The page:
At the time of opening Wolverhampton was served by trains of the OW&WR that ran to and from Oxford via Worcester.
On 1 September 1854 the S&B was absorbed into the GWR which meant that the company gained a half share in the high level station. The S&B had aligned itself with the GWR after being obstructed by the LNWR, Despites its name the company had never been able to reach Birmingham. It had obtained running rights over the Stour Valley line into Birmingham but the obstacles put in its way by the LNWR had driven it into the GWR fold. The GWR were interested in the S&B as that company provide a route to the north. The GWR had obtained an Act in 1852 for the ‘Wolverhampton Junction Railway’ which made a connection with the S&B route to the north-west of its Wolverhampton station at Stafford Road. That connection opened on 14 November 1854 and all trains were diverted to run into the low level station.
On the same day as the S&B connection opened the line between Birmingham Snow Hill and Priestfield Junction opened. Despite all of the efforts of the LNWR the GWR had its route between London and the north. The only issue was that the GWR line southwards was broad gauge and north of Wolverhampton it was standard; mixed gauge did, however, extend from Wolverhampton to Birmingham Snow Hill.
In April 1856 the GWR/OW&WR officially named the station Wolverhampton Low Level.
The GWR introduced a Birmingham – Birkenhead express service on 1 May 1857. Mixed gauge track was extended to London by 1861 and a London Paddington – Birkenhead service was introduced on 1 October 1861.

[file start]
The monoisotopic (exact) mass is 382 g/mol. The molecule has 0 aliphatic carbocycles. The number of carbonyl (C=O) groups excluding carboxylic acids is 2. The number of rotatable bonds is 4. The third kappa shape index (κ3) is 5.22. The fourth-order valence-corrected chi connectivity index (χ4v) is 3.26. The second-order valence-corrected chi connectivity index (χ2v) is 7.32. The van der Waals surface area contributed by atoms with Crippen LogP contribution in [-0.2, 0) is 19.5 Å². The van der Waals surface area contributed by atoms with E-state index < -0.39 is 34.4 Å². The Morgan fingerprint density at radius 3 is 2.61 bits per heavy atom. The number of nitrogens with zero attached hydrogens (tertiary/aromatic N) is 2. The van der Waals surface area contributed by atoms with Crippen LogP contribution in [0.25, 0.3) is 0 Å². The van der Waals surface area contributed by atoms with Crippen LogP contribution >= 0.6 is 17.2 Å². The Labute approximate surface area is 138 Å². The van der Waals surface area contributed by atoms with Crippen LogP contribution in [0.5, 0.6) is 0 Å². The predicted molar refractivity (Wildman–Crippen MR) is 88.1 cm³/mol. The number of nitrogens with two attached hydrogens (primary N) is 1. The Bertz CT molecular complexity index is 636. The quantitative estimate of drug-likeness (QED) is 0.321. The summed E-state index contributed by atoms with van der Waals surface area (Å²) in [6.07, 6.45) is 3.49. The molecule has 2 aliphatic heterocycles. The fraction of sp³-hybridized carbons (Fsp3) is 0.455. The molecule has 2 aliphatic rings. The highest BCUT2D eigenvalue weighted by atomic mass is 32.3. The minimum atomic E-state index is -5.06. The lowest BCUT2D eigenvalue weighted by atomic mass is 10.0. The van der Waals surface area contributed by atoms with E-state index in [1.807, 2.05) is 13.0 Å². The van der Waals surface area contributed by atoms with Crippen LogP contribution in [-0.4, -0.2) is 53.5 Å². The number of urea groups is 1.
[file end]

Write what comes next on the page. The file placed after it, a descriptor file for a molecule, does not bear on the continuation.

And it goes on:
In 1863 the OW&WR was absorbed into the GWR.
As the broad gauge could not be extended northwards the GWR decided that it was pointless to continue with it at Wolverhampton. On 1 November 1864 Birmingham Snow Hill – Wolverhampton passenger trains became standard gauge only and the broad gauge was removed shortly after. On 1 July 1869 the former OW&WR lines were also converted to standard gauge leaving the station with standard gauge track only. The track layout at the station was altered. There were still four through lines but only two of them were served by platforms. Instead of the previous arrangement there was just a single up and a single down through platform. Both were very long and could handle more than one train at a time. Between the platforms there were two through lines used for moving empty stock. Bay platforms were retained at each end of the down platform.
On 1 November 1872 the Midland Railway (MR) made a connection with the GWR just to the south-east of Wolverhampton Low Level station when they opened their Wolverhampton and Walsall Railway. A short distance to the east of the Low Level station the MR opened a goods station. During the early days of the Wolverhampton and Walsall railway construction the MR had thought that it would run passenger services to and from Wolverhampton Low Level but it became more involved with the LNWR, and via a connection to the High Level station its trains ran that way instead.
In April 1899 two new signal boxes were opened at Wolverhampton Low Level. Wolverhampton South Box was located between the up and the down lines at the south end of the station. Wolverhampton North Box was located on the down side of the line on the north side of the Wednesfield Road bridge. A carriage shed and additional sidings opened to the east of the station at the same time.
In 1902 the station footbridge was strengthened. The work had to be carried out owing to an increase in use because of the Wolverhampton Art and Industrial Exhibition that was held in that year.
The up platform was extended at the Birmingham end in 1911.